Modernism's Empty Empty Spaces

There is an intriguing connection between modernism's claim to unbridled liberty and the way that it has shaped the physical environment in which we live.
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Modernism is something that we all grew up with. It's in our aesthetic bloodstream. We tend to take its forms and modes of expression as natural; after all, it has been the dominant aesthetic motif for a century. Some of its features are more pronounced, and obvious, than others. In literature, music, sculpture and much painting the common trait that our senses perceive is its jagged, disconnected, and fragmented nature. Those are also features of our current lives - a case of art anticipating life? For the artists who were the fountainheads of modernism actually lived in social settings quite coherent and orderly by today's standards.

The motor force of the modernist movement was freedom of self expression, the rebellion against the constraints of all formalisms. Rules were the enemy. The society and the culture that insisted on fixed norms imprisoned the self. Modern art was at once an act of liberation and an assault on the established order. Disorder became seen as virtuous by its very apposition to all convention. There is an intriguing connection between modernism's claim to unbridled liberty and the way that it has shaped the physical environment in which we live.


That trait stands out when our attention turns to architecture and décor. It this sphere, disorder gave way to clarity; complexity to simplicity. Uncluttered, clean, spare are the words that come to mind. For some, such a setting provides maximum room for a rationally organized and directed existence. Ludwig Wittgenstein, the renowned positivist philosopher, designed and minutely supervised the construction of a house in Norway that was an exemplar of the modernist philosophy. Every linear specification was realized with exactitude. Austerity of décor matched the architectural precision. Its interior was occupied by little more than the philosopher himself. There are more recognizable exemplars.


Think of Bauhaus design that has so profoundly influenced modern visual sensibility. Think of Le Corbusier and the regular lines of the omnipresent office block or commercial park that is its derivative. Think of the bleakly functional Pompidou Centre in Paris. Think of up-scale Italian décor. The physical environment they have modeled for us is sleek and unencumbered. It is pale. The living habitat emphasizes open space. It invites us to do what we will within that space. It's almost as if the modernist motto in this domain is: "it's up to you." There is no dictation of what to pay attention to since there is so little to look at. The stark geometric alignments offer only bare hints as to how we may arrange the space they compose. We are encouraged, in fact, not to fill the space with things. A spare abstract painting here, a bit of fabric there, a slight modulation of color tones. That is about it. The unstated message is a powerful one: this is about you - only you.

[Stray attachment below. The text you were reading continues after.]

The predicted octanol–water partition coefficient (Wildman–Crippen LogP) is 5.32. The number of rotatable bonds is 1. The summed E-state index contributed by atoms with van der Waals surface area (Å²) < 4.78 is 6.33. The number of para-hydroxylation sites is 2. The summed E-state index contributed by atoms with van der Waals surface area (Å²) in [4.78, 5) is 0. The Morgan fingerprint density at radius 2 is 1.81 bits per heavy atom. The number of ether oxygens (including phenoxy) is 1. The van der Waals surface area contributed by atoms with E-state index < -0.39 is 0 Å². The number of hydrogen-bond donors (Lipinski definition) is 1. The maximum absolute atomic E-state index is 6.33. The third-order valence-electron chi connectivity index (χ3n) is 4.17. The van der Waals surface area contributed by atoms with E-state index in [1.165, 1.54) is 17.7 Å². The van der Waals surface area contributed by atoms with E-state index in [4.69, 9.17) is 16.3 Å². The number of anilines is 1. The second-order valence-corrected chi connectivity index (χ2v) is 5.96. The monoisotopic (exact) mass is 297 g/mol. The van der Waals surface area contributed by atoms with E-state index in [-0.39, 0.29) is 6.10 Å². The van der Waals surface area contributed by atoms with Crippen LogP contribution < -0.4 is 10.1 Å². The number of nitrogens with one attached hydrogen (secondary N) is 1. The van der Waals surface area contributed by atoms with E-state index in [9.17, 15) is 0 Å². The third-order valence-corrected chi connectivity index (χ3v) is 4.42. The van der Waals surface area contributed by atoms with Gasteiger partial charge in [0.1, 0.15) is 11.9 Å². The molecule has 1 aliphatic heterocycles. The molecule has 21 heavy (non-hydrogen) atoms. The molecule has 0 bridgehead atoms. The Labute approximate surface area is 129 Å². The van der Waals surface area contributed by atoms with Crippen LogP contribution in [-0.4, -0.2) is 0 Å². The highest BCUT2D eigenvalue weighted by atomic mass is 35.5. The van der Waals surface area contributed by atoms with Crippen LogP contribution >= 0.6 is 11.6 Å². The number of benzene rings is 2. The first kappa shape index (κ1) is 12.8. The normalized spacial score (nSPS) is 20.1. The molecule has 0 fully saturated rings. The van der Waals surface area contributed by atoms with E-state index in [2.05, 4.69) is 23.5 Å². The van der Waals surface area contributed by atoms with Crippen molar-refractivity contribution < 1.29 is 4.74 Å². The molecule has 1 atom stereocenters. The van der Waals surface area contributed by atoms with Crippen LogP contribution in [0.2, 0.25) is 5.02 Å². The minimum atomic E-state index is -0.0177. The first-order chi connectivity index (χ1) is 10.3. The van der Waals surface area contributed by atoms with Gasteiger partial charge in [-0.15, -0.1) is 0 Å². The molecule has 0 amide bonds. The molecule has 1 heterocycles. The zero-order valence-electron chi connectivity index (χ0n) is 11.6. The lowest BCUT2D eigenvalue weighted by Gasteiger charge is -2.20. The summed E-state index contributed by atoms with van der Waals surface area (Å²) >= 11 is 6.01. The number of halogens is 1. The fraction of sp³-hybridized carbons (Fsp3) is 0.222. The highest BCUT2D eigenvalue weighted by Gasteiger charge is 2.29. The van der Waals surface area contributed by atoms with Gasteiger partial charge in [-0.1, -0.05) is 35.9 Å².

This is narcissism friendly terrain - no threat, no challenge, no contender or contention for the imperial self. The narcissistic personality implicitly rejects all claims on it by opinion, by custom or even by visual obstruction. The absence of a defined aesthetic order, like a nihilistic public disorder, offers a convenient blank canvas for the socially disengaged.

The age of modernism is the age of self-conscious individualism. That strong affinity is mutually reinforcing. The very fact of whom and what a person is takes precedence over how he participates in a social environment. The 'authentic' individual self is somehow detached from any intense social interaction. Whatever comes out of that pristine self is thereby privileged as being truest and most genuine. It is sacrilized. Minimalism is taken as an implicit virtue since it does not ask us to express anything deep or complicated - feelings, thoughts or emotions. For just trying to plumb those depths can interfere with what really counts: the self-absorbed, self-referential and restless individual doing his thing - however superficial and fleeting that thing may be. From the outset, the modernists' envisaged community of free spirits risked materializing as an assemblage of narcissists. So it has.

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